This snowboarding event was run after dark on a poorly-lit mountain slope in Killington, Vt. Normally, this light would be the kiss of death for taking pictures, but I was saved by the wonderful ball of fire that set off each time a snowboarder went over the jump. The hard part was figuring out which way the skier would go. A bit of luck helped. This one took a line straight in front of the fire, which showed him to be a snowboarder in mid-flight.<br><br>Shot with: Canon EOS-1D Mark II, EF 400mm f/2.8L IS USM, shot at 1/1000 f/5.6.
2 of 18Heinz Kluetmeier/SI
SI Golf Plus wanted a story about Larible, the star of the Ringling Bros Barnum & Bailey Circus. He's an avid golfer and plays every chance he gets, including in this unusual sand trap with the elephants from the show. A great subject, and the shoot gave me good practice for golf season.<br><br>Shot with: Canon EOS-1D, EF 70-200mm f/2.8L IS USM, shot at 1/1000 f/5.6.
3 of 18Heinz Kluetmeier/SI
Oklahoma at UCLA
This game was billed as an early-season showdown, but UCLA made it look easy while upsetting No. 21 Oklahoma, 41-24, at the Rose Bowl. It was a tough, well-played game, and occasionally helmets flew. At least this guy's head stayed on.<br><br>Shot with: Canon EOS-1D Mark II, EF 500mm f/4L IS USM, shot at 1/1000 at f/5.6
4 of 18Heinz Kluetmeier/SI
We wanted to create an underwater classroom for Michael, who had just matriculated at the University of Michigan, for an SI On Campus cover. We had a great subject who was totally amused by our efforts, and who could hold his breath for two minutes at a time while I struggled with scuba gear. We lit the setting both above and under the water to get the necessary light. And by the way, that's a real computer underwater.<br><br>Shot with: Canon EOS-1Ds Mark II, EF 20mm f/2.8 USM, shot at 1/200 f/11.
5 of 18Heinz Kluetmeier/SI
During the Sydney Olympics, the world was focused on Jones, because her husband (shot-putter C.J. Hunter) was embroiled in a steroids controversy and Jones was the premier American athlete at the Games. I place a remote at the start of the 100-meter finals. A lot of photographers like the finish line, which is possibly the best and most obvious spot to shoot. But in this case, I thought the start of her first Olympic final would be the way to go. It worked out well, as Jones won gold and this photo ran as a two-page spread in the magazine.<br><br>Shot with: Canon EOS-1v (film camera), EF 300mm f/2.8L IS USM, shot at 1/125 f/5.6.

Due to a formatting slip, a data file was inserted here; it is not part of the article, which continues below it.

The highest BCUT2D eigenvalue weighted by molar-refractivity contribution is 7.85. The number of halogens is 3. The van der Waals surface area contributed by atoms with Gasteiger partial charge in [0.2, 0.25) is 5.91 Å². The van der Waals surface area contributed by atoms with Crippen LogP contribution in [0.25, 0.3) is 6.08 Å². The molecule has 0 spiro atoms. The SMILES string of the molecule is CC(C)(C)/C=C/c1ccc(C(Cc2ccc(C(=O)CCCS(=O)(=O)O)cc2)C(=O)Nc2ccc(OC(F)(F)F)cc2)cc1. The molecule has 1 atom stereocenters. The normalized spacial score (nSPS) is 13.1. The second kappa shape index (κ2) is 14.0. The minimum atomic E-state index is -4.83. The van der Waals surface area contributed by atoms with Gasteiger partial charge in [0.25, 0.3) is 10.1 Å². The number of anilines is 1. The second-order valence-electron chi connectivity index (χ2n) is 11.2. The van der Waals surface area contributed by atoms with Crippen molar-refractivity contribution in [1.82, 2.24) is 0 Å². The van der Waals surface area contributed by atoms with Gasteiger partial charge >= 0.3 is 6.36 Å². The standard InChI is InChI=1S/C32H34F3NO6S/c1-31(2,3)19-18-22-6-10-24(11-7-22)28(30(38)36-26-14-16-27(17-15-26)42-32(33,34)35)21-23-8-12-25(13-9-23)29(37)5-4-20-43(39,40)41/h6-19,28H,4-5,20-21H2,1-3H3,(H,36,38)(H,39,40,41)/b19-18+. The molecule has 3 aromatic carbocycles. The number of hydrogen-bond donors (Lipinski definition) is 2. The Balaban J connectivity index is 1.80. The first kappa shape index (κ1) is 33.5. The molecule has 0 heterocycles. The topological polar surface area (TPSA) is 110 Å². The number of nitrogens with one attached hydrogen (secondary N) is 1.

6 of 18Heinz Kluetmeier/SI
Arguably the premier event at any Winter Olympics is the men's downhill, which is often the first of the Alpine competition. I chose for my spot a stark mountain face that dropped steeply from a ridge. From there, it was impossible to see the skier until he was almost upon you, so you really had to guess in terms of timing the photo. That made the shot a real gamble, which happily worked out in this case as Austria's Stroble won the gold. I probably missed half the skiers coming down, but I got lucky on this one.<br><br>Shot with: Canon EOS-1v (film camera), EF 70-200mm f/2.8L IS USM, shot at 1/250 f/11.
7 of 18Heinz Kluetmeier/SI
University of Miami "Hurricane cloud"
The best thing about college football (other than the action, obviously) is the spirit and enthusiasm that surround the event. This is wonderfully personified when the University of Miami Hurricanes strut their stuff at the beginning of each home game, exiting the tunnel through a cloud of smoke. It sets the tone and makes for a wonderful, ethereal picture.<br><br>Shot with: Canon EOS-1D Mark II, EF 24-70mm f/2.8L USM, shot at 1/1600 f/5.6.
8 of 18Heinz Kluetmeier/SI
Say what you like, the French put on a great Grand Slam tournament. The red clay, the flowers and the invariably full house make for a great scene-setter with Federer in the foreground. It's fun during the longer men's matches, especially in the earlier rounds, to try for some creative motion and make things look a little different. In this case, as Federer served, I zoomed in and simultaneously turned the camera in the direction of the serve to give a wonderful feeling of action in the middle of the crowd.<br><br>Shot with: Canon EOS-1D Mark II, EF 70-200mm f/2.8L IS USM, shot at 1/15 f/16.
9 of 18Heinz Kluetmeier/SI
Other than being a terrific tennis player, Nadal provides great emotional reactions on court. He does it often, especially at the French, where he's never lost a match. The red clay of Roland Garros was a perfect backdrop for his emotions.<br><br>Shot with: Canon EOS-1D Mark II N, EF 300mm f/4L IS USM, shot at 1/2500 f/11.
10 of 18Heinz Kluetmeier/SI